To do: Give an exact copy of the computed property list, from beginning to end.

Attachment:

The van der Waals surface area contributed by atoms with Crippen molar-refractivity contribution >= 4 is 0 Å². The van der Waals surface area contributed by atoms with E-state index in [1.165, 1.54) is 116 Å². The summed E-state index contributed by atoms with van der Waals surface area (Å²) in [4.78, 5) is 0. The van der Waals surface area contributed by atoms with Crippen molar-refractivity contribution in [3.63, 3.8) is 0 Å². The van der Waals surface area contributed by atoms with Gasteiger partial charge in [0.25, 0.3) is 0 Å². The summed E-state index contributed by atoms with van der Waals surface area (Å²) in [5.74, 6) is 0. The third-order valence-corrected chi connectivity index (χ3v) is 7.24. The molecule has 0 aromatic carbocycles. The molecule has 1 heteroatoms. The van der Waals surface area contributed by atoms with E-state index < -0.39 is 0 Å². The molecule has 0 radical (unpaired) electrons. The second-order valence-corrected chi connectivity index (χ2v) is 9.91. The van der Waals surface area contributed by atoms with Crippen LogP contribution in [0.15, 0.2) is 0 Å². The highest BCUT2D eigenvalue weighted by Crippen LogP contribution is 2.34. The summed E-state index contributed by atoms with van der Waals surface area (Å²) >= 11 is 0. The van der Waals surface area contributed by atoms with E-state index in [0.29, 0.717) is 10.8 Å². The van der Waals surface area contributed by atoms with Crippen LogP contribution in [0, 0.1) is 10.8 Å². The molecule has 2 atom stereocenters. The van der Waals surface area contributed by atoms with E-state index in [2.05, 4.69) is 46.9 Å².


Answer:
The van der Waals surface area contributed by atoms with Crippen molar-refractivity contribution >= 4 is 0 Å². The van der Waals surface area contributed by atoms with E-state index in [1.165, 1.54) is 116 Å². The summed E-state index contributed by atoms with van der Waals surface area (Å²) in [4.78, 5) is 0. The van der Waals surface area contributed by atoms with Crippen molar-refractivity contribution in [3.63, 3.8) is 0 Å². The van der Waals surface area contributed by atoms with Gasteiger partial charge in [0.25, 0.3) is 0 Å². The summed E-state index contributed by atoms with van der Waals surface area (Å²) in [5.74, 6) is 0. The third-order valence-corrected chi connectivity index (χ3v) is 7.24. The molecule has 0 aromatic carbocycles. The molecule has 1 heteroatoms. The van der Waals surface area contributed by atoms with E-state index < -0.39 is 0 Å². The molecule has 0 radical (unpaired) electrons. The second-order valence-corrected chi connectivity index (χ2v) is 9.91. The van der Waals surface area contributed by atoms with Crippen LogP contribution in [0.15, 0.2) is 0 Å². The highest BCUT2D eigenvalue weighted by Crippen LogP contribution is 2.34. The summed E-state index contributed by atoms with van der Waals surface area (Å²) >= 11 is 0. The van der Waals surface area contributed by atoms with E-state index in [0.29, 0.717) is 10.8 Å². The van der Waals surface area contributed by atoms with Crippen LogP contribution in [0, 0.1) is 10.8 Å². The molecule has 2 atom stereocenters. The van der Waals surface area contributed by atoms with E-state index in [2.05, 4.69) is 46.9 Å².